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This first bridge was uncovered, which meant the wood deck and structure was exposed to the elements, so by 1840 it was in need of replacement.  The new bridge, which is the same one in the first photo here, was built directly over the old one, about 15 feet above it, which allowed the old bridge to continue to be used even as its replacement was being built.  The 1840 bridge became known as the Tucker Toll Bridge, named after the family who owned it for many years.  It remained in the hands of private owners until 1904, when the towns of Rockingham and Walpole purchased it and made it free for travel.  This bridge was, in turn, replaced by the current concrete arch bridge in 1930.  However, it has deteriorated over the years, and was closed in 2009 because of safety concerns.  At this point, it remains to be seen what will happen to the bridge.

Old Toll Bridge, Springfield Mass

Springfield’s old covered bridge, around 1908. Image courtesy of the Library of Congress, Detroit Publishing Company Collection.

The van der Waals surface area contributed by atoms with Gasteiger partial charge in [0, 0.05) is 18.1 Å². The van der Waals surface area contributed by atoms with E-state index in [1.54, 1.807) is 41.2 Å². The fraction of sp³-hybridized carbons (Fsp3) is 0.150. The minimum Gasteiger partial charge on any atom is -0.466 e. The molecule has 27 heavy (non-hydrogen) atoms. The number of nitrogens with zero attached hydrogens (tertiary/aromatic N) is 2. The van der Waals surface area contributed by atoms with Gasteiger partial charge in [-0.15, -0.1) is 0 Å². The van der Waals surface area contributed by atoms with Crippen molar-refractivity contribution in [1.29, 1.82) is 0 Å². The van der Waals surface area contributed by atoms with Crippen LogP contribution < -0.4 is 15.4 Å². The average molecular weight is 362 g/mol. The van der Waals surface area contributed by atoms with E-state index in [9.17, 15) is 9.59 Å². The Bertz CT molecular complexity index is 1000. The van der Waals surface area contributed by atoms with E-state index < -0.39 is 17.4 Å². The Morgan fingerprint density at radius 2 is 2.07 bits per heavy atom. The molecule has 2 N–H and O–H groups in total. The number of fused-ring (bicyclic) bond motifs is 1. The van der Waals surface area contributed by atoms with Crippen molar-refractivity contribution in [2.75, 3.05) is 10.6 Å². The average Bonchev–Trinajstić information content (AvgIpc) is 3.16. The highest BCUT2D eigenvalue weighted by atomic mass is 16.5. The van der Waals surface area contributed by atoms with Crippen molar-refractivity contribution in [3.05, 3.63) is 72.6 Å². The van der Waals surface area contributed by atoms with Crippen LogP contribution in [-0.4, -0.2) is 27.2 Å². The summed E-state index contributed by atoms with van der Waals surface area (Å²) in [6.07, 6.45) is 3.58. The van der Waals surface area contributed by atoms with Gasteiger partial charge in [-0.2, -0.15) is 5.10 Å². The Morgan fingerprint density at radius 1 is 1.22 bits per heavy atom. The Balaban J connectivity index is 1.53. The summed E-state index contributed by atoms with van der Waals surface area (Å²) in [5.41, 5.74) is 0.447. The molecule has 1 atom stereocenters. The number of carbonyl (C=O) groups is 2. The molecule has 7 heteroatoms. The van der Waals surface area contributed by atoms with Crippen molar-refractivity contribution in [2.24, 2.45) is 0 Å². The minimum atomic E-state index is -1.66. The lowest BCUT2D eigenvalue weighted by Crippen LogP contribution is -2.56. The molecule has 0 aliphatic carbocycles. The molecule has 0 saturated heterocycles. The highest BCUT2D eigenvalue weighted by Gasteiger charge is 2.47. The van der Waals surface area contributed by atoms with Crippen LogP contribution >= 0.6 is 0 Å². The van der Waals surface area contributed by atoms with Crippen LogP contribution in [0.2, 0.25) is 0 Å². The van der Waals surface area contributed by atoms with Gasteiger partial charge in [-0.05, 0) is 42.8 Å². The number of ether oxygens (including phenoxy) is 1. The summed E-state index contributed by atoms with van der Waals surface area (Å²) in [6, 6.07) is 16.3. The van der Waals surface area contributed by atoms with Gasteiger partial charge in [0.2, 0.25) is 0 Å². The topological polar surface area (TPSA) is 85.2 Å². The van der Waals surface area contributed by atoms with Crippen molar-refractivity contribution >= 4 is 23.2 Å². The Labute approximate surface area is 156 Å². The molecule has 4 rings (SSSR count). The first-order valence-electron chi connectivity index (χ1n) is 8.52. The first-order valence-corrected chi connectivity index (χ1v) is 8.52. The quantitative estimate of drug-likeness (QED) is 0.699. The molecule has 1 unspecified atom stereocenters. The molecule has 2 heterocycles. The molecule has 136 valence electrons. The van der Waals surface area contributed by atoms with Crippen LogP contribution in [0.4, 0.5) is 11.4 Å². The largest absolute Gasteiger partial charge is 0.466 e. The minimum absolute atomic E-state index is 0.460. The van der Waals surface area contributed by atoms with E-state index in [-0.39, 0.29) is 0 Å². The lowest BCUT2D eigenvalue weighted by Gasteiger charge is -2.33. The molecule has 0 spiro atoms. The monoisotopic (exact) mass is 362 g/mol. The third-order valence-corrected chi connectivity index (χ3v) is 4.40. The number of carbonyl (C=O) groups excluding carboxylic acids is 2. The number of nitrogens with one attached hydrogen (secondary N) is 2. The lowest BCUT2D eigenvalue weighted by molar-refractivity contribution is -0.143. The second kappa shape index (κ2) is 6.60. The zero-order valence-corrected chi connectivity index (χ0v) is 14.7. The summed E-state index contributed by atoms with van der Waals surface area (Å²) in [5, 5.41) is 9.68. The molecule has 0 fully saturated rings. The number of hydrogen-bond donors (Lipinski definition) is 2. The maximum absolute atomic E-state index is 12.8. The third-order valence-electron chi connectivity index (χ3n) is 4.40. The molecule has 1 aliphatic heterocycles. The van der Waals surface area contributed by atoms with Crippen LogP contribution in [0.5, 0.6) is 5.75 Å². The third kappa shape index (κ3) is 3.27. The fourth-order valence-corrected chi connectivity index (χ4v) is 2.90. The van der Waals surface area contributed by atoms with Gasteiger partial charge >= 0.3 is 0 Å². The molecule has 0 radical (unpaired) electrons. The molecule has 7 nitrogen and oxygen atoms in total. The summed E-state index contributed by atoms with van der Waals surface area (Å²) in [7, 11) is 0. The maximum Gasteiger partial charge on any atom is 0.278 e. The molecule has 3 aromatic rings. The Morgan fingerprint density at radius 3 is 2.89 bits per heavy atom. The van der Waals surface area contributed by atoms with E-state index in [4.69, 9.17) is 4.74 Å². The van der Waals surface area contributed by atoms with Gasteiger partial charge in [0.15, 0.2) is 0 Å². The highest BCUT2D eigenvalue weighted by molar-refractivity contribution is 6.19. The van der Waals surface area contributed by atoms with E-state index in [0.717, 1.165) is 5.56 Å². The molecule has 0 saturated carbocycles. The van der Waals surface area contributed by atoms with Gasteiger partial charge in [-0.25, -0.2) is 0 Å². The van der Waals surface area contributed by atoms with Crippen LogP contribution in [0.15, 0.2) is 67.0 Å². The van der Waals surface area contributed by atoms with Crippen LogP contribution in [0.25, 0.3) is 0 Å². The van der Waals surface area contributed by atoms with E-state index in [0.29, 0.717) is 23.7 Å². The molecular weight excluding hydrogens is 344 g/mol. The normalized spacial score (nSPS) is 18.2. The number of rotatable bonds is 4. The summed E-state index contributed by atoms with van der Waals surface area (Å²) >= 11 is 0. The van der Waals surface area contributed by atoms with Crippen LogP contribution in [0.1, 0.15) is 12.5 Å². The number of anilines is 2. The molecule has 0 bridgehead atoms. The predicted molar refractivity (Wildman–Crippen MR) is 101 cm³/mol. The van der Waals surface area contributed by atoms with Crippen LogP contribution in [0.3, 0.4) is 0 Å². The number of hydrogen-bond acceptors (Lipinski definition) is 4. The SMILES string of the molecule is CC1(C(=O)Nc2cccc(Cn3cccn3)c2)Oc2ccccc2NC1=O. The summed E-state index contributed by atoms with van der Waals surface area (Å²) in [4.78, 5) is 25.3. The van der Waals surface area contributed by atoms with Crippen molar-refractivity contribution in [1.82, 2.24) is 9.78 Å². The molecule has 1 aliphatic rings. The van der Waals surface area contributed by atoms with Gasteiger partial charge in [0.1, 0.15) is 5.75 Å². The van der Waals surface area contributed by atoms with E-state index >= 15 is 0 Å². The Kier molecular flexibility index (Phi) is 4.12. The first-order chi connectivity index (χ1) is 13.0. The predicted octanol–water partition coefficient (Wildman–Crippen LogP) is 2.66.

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The same view in 2014:

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This is the first then & now recreation that I’ve done from a watercraft.  The first photo was taken from the riverbank, but because of its relatively inaccessible location today, I decided the water would be a better option.  Plus, the first photo shows some river recreation in the foreground, so I figured it would be appropriate to include a modern-day equivalent.

The building in the foreground of the first photo is the floating bathhouse for one of Springfield’s boat clubs, with a variety of small boats in the water next to it.  Today, Springfield’s waterfront is far more deserted, although there are still several boat clubs on the river nearby.

The bridge in the photo is Springfield’s Old Toll Bridge, which is featured in this post, seen from the other side of the river.  Note that in the old photo in that post, the same boathouse is visible in the distance.  The old covered bridge was replaced by the Memorial Bridge in 1922.  The Memorial Bridge was built a couple blocks downstream, and it is barely visible on the far left of the 2014 photo.

North End Bridge, West Springfield Mass

The view looking east over the North End Bridge from the West Springfield side of the river, around 1900-1910.  Image courtesy of the Library of Congress, Detroit Publishing Company Collection.